Have you ever heard of an “absentee leader” or manager?
In this era of working remotely, having “commuting executives” who travel from city to city, and leadership that takes on added locations and broader areas, a growing trend has developed where employees don’t see their leaders as much, or hardly at all.
While that may seem like every employee’s dream – “the boss is never around!” – studies from leadership consultants and articles from Forbes and Fast Company show that companies whose leaders’ presence is largely absent have the following challenges:
- Employees have no clear direction towards goals
- Staff receive no parameters for decision making, then either make erroneous decisions or no decisions at all
- A vacuum replaces culture, vision, and motivation
- Bosses tend to overcompensate for when they are there, requiring extra work during their time
- Bosses micromanage through systems so ensure the work is done when they are away
- Employees feel detached from the organization which then leads to disengagement
- They don’t feel they know what is going on in the organization
Companies whose work culture involves multiple locations, field sales, or working remotely from home offices are especially impacted by the lack of physical leadership presence due to their geographical layout. But every company, large and small, can be impacted by a lack of real presence in leadership.
Oh, yes, there is email to fill in the void. Unfortunately, email in lieu of a leader’s presence descends to either white noise or a cold, mechanical relationship with one’s boss.
People, your people, crave that personal presence in your leadership. They want that physical, emotional, and social connection that comes from knowing you’re there … even when you’re not physically there.
So how can leaders overcome this and make their presence felt in the organization?
MBWA still works. Management by walking around may seem outmoded in today’s world, but if done with the goal of connectivity to engage your people, it is still the most effective means to show presence and support. When you can personally interact, understand, and sense your team’s needs and make them feel the same about you, the highest level of presence is felt and your people’s needs are met on every level. Physical presence will always be the chief way to connect with your employees.
Make the most of your visits. A lot of times a leader’s schedule at a location is packed with meetings, then they rush off to the next location for a jam packed schedule there as well. If you have very little time in each location, schedule open space in which to do nothing but connect with your people. If you need to do so, meet with them as a group. If you convey to your team that you take the time to seek them out and are there for them, they will never have the “Yeah the boss was here but we never saw her/him” resignation. Make every visit count as much as possible.
Your people are still only a phone call away. Remote field workers pose a greater challenge in that the boss will not visit your home office as a general rule. Regular phone calls to connect with people, get updates, find ways to help, and to see how they’re doing build that relationship with them and go a long way in making your people feel part of your team.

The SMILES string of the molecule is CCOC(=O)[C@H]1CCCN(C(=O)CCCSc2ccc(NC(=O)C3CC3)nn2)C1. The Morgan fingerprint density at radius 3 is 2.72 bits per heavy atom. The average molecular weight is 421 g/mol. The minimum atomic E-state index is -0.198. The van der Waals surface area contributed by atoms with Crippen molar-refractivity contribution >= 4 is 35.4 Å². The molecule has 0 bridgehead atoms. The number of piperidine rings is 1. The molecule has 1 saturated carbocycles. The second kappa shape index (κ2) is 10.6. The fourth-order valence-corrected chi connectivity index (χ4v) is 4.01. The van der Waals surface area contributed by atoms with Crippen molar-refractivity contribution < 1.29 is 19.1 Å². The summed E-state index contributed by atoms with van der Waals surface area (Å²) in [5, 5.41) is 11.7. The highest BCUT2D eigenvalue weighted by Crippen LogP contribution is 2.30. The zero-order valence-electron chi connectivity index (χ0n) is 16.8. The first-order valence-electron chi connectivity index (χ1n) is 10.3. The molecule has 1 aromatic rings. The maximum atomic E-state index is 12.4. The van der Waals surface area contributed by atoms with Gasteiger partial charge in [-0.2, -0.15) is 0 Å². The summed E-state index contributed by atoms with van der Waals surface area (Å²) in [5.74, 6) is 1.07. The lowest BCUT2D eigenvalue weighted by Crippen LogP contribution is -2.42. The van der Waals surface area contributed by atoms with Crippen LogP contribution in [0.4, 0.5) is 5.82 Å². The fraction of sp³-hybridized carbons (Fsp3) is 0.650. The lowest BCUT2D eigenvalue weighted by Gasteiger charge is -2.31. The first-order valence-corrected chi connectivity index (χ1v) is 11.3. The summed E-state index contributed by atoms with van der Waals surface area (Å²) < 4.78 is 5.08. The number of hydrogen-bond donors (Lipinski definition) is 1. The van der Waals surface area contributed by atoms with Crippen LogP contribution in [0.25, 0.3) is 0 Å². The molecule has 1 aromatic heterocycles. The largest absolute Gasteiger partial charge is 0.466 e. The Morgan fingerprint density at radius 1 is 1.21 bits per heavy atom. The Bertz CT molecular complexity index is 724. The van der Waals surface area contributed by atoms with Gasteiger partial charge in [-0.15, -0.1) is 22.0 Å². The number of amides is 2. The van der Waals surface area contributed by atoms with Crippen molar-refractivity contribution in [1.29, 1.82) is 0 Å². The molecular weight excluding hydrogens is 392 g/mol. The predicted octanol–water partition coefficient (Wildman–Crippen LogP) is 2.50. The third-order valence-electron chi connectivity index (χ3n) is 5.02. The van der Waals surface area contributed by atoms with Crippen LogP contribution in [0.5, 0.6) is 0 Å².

Use technology. Skype, webcasts, conference calls, and other uses of apps and meeting technology exist for a reason – to keep teams and individuals connected and informed. Even more than that, they can rally your people around the week’s goals, bring everyone to the same page, and energize your team by making them feel your presence. Don’t be afraid to use these tools to let your people know you are involved.
Some email used properly can promote presence. While I agree in large part with David Burkus’s conclusion of banning emails in his new book “Under New Management,” if need be a quick email of praise and support can be a positive in those circumstances when a rapid acknowledgement is necessary. I don’t encourage this as a practice, but when an employee opens an email or text that encourages them it gives them that extra lift in their job and can go quite a ways in making an impact for their day.
Don’t discount off-hours contact. To think of reaching someone after the work day is over may seem like an encroachment of their personal time and space. But think about the impact when an employee knows you care for them and you take moments from your personal time to connect with them. A little sacrifice means a great deal when your people know that you give up some things to build them up.
Above all else … make it personal and authentic. Your people are smart and will see through any insincerity in trying to be with them. The emotional impact of your presence is felt on many levels, and not just what you do or say. Be real in your purpose, which is to motivate and support your people. Center your presence around your people, not yourself.
When you can’t physically be there for your people, those are probably the times when they need you the most. Reach out and connect to them at every opportunity. Make your presence known and felt throughout each day.